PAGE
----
Ex-British defence minister attacks media 'hatred'
Britain's former defence minister Liam Fox admitted on Wednesday he should have been more willing to listen to concerns raised about his links with a close friend which cost him his job.
But Fox said he had been victim of "vindictiveness, even hatred" from the media.
He apologised for letting his colleagues down and breaching the code governing the conduct of ministers, but told lawmakers the "media frenzy" around his links with his friend Adam Werritty "should worry all of us".
Fox, who resigned on Friday after a week of intense pressure over claims that 34-year-old Werritty posed as his official advisor on trips abroad, faces a probe from a parliamentary standards watchdog, it was confirmed on Wednesday.
In his statement to the House of Commons, Fox said: "I am very sorry for letting colleagues down.
"I accept that it is not only the substance but perception that matters, and that is why I chose to resign."
However, in an indication he will seek to protect Werritty, who acted as his best man at his wedding, Fox said "you do not turn your back on your friends or family in times of trouble".
He added: "It is, however, unacceptable that family and friends who have nothing to do with the central issues should be hounded and intimidated by elements of the media, including in this case elderly relatives and children."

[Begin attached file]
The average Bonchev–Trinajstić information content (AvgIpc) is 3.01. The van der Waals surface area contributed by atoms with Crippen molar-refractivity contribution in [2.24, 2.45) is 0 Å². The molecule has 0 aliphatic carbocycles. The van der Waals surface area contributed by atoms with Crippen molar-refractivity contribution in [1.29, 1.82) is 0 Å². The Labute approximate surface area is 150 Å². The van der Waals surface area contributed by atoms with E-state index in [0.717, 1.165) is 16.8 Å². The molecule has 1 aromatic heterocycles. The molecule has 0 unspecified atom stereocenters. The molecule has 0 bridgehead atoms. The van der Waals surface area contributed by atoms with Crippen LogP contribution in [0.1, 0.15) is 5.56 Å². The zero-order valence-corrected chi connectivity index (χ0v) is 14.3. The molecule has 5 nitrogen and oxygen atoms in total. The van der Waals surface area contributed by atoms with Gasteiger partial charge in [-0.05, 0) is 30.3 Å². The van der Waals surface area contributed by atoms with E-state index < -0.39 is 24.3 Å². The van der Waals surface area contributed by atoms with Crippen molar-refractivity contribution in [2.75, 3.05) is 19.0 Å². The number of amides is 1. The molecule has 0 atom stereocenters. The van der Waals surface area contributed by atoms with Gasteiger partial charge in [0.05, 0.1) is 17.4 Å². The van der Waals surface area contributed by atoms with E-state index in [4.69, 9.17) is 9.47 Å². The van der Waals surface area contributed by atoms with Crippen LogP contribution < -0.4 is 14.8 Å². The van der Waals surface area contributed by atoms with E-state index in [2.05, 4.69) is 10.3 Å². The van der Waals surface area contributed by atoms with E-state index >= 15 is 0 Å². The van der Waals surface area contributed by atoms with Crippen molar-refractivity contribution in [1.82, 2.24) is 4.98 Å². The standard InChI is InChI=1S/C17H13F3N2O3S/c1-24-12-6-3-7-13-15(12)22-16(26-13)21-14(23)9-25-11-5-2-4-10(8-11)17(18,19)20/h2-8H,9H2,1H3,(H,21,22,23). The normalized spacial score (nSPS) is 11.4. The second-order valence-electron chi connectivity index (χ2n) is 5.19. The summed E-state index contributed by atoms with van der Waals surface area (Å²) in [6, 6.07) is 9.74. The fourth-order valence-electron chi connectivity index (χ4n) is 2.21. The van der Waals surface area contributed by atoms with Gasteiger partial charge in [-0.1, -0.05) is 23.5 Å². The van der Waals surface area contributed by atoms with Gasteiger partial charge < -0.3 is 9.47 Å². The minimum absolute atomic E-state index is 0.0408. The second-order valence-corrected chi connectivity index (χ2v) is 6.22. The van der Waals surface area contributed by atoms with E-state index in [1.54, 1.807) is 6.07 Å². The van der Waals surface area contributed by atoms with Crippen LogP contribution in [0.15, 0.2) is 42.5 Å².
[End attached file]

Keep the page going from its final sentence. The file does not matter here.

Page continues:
An official report into Fox's actions has found that he caused a security risk by leaking details of future foreign trips to Werritty.
Despite having no government role, Werritty accompanied the minister on a series of overseas visits, with his travel funded by backers linked to Israel and Sri Lanka.
Another government minister from Prime Minister David Cameron's Conservative Party, Greg Barker, who holds the climate change portfolio, was accused Wednesday of similar charges of blurring the role of a close advisor.
The Guardian said Dutch-born consultant Miriam Maes -- who also works for a company whose clients include airports operator BAA and Morgan Stanley -- was given a job in his department and handed out business cards bearing its name.
The Department for Energy and Climate Change denied she was a formal government adviser to Barker, saying her role was to advise his department, not the minister personally.
© 2011 AFP